Preaching - Lesson 8


In this lesson, you will learn the importance of introductions in preaching, as they play a crucial role in engaging the audience and setting the tone for the sermon. Effective introductions have clear relevance to the biblical text, maintain clarity, and evoke intrigue and curiosity. You will explore various types of introductions, such as personal anecdotes, historical backgrounds, illustrations, questions, and quotes or statistics. Furthermore, you will gain insights into crafting a compelling introduction through careful study, preparation, and practice, while ensuring a strong connection to the overall message.

Bryan Chapell
Lesson 8
Watching Now

I. Importance of Introductions

A. Role in Sermon

B. Grabbing Attention

II. Characteristics of Effective Introductions

A. Relevance to the Text

B. Clarity

C. Intrigue and Curiosity

III. Types of Introductions

A. Personal Anecdotes

B. Historical Background

C. Illustrations

D. Questions

E. Quotes and Statistics

IV. Crafting an Introduction

A. Study and Preparation

B. Connection to the Message

C. Practice and Feedback

  • Gain insights into effective preaching principles, covering history, essential components, styles, and techniques, and learn how to prepare and deliver impactful sermons.
  • Gain valuable insights on sermon construction, learn techniques for effective preaching, and understand the importance of continuous improvement for delivering impactful messages.
  • Through this lesson, you gain valuable insights into the process of text selection and interpretation for preaching, as well as learning practical techniques for delivering engaging and relevant sermons.
  • In this lesson, you gain insight into the process of creating a sermon, from text selection to delivery, emphasizing textual analysis and message relevance.
  • Through this lesson, you gain the skills to craft clear, engaging, and memorable sermons by mastering the principles of effective outlining and arrangement in preaching.
  • Through this lesson, you learn to craft effective propositions and main points, enhancing your preaching clarity and impact.
  • By exploring homiletical outlines, you'll learn to effectively develop and structure sermons, understand various outline types, and apply engaging presentation techniques for impactful preaching.
  • In this lesson, you gain insights into crafting engaging introductions for sermons, exploring their importance, characteristics, types, and the process of creating a compelling introduction that effectively connects to the message.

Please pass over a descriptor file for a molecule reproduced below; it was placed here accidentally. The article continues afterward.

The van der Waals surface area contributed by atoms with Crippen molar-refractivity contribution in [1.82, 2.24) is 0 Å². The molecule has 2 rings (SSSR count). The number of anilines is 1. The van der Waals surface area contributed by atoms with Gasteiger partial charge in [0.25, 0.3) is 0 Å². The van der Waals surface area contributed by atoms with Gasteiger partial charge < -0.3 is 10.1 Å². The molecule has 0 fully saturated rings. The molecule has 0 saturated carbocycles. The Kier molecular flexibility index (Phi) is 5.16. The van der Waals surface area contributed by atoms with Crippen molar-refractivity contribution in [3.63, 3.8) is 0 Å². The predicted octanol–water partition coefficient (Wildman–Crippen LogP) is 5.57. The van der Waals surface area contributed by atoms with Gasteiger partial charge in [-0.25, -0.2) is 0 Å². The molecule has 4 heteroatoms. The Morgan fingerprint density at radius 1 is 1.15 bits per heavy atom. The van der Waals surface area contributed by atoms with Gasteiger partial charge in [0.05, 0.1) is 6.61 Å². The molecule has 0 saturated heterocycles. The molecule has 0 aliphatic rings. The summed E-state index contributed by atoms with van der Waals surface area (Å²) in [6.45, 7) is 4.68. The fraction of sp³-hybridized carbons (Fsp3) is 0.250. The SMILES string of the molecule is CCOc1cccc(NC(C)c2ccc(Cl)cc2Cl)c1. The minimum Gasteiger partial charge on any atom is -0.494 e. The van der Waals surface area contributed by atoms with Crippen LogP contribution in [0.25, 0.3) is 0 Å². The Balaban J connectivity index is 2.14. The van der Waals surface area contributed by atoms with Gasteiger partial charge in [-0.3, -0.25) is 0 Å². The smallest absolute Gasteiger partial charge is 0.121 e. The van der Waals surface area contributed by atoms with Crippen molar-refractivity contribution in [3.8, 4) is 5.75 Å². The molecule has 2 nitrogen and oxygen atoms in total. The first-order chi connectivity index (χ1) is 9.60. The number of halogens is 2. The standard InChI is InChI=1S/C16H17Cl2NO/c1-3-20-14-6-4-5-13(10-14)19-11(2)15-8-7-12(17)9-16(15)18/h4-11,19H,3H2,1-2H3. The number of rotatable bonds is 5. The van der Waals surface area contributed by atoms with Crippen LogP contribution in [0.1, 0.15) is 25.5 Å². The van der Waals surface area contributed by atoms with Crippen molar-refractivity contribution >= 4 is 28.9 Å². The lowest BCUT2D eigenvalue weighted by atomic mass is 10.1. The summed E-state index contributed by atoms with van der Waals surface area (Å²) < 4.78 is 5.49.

• Through this lesson, you learn the importance of exposition in preaching, how to develop an expository sermon, and the role of the preacher for effective communication.
  • This lesson teaches you to create captivating sermon introductions using anecdotes, questions, and facts, guiding you through research, structuring, and presentation to maximize audience engagement and improve your overall sermon impact.
  • In order to understand the basic subdivisions of your sermon in expository development, it is important to it is helpful to see what the specific members of your sermon's body looks like in standard development.

  • By completing this lesson, you learn to effectively prepare and deliver sermons while focusing on personal growth, continuous improvement, and dependence on God.
  • Learn to effectively classify and develop sermons into topical, textual, and expository types, enhancing your preaching skills and audience connection.
  • In this lesson, you learn the significance of explanation in preaching and strategies to craft and deliver effective explanatory sermons while evaluating their effectiveness for continuous improvement.
  • By incorporating illustrations into your preaching, you engage listeners, clarify complex ideas, and enhance memory retention while learning effective guidelines to utilize various types of illustrations.
  • Explore this lesson to learn how to effectively use illustrations in sermons by isolating events or experiences, refining principles, and connecting with your audience through human interest accounts.
  • Through this lesson, you learn to effectively use illustrations in preaching to engage listeners, clarify concepts, and draw from various sources, while maintaining relevance, variety, and ethical considerations.
  • Gain insight into the importance of application in preaching, as well as principles and methods for effective application, to create impactful and relevant sermons that resonate with your audience.
  • Through this lesson, you learn to effectively apply biblical teachings to modern life, considering various approaches, overcoming challenges, and utilizing practical tips for context-sensitive and culturally aware application.
  • Through this lesson, you gain insights into crafting effective transitions in preaching and utilizing the dialogical method for increased audience engagement and message clarity.
  • Gain insight into various sermon presentation methods, their advantages and disadvantages, and learn to choose the right method and improve your preaching skills.
  • Through this lesson, you enhance your preaching skills by mastering vocal techniques and purposeful gestures, ensuring a connection with the audience while continually improving your delivery.
  • Learn the significance of dress and style in preaching and how to balance authenticity, appropriateness, and clarity to effectively communicate your message to your audience.